Not that I'm branching you under the term "Neoclassical", but sometimes I find that people assume Neoclassical economics is a laissez faire school of economic ideas. I've heard this idea mostly from Post Keynesian books I've read, generally with a very dismissive approach. While Neoclassicals often praise the efficiency of the market in the micro (its just the macro and those damn sticky prices that cause problems), I've been in many a neoclassical classes, and boy can they like hell criticize the market for apparent (and often impossible to correct flaws). Perfect competition, asymmetric information, positive externalities, negative externalities, public goods, etc etc.

  4. Patch, what's ridiculous is seeing people consistently refuse to see the facts in anything but two flavors of their own special choice. Keynes' most famous quote explicitly admits that markets can fix themselves ("in the long run..."), while the motto I quoted above admits that markets can fail, without sharing any of Keynes' concern for the repercussions of that failure.

    The treatment of a market failure is what appears to be the more reasonable distinction between the two camps, if we have to generalize away all the subtleties to make some Austrians (interesting that you adopt Krugman's morph of the term, by the way) happy.

    In that light there are clear advantages to the Keynesian approach - trading the possibility of a slightly bothersome tax burden for government-led expansion to overcome insufficient market demand of a level of known severity.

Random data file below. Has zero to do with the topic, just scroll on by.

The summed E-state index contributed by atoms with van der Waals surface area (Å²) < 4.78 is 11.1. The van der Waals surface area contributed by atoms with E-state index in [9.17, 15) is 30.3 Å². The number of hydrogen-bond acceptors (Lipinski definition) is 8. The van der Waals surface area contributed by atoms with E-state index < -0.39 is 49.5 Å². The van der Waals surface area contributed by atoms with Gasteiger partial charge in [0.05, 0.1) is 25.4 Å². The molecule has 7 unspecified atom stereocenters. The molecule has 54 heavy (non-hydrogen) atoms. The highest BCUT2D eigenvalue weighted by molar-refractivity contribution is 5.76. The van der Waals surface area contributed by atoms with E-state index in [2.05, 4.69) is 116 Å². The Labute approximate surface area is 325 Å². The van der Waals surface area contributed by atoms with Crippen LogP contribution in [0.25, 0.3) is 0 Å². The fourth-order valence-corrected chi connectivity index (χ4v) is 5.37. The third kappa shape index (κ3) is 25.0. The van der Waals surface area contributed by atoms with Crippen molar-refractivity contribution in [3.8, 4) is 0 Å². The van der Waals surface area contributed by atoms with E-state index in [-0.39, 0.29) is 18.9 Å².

Clearly, to be fair to either side we have to admit that the differences (on the Austrian side, mainly, I think) are more varied and subtle, because on the issue you choose there isn't any obvious win for austerity. For example, I know that Bob Murphy hates taxes on ethical grounds (and who doesn't?). On the other hand, so do many MMTheorists.

    Maybe it's just my political science background that leads me to choose terminology recognizing that a free market doesn't need to be totally free to run riot - in tandem with curbs on civil liberties (which everybody, in practice, actually acknowledges). Trying to rub out this distinction is a good way to blind yourself to the reason for having the distinction in the first place - trying to classify a market as free or non-free based on the possibility of government intervention or the level of democratically agreed-upon regulations is highly misleading. I choose not to select arbitrary categories for political points, but because they are useful to the actual task of categorizing. How 'bout you?

    If you want an alternate to a free economy, it is a command economy - and it doesn't make sense to talk about government intervention or democratically valid regulations in such a case, because the character of government and regulations in such a system is totally different, not being based obviously on democratic principles.

  5. I'll post a response in the new thread.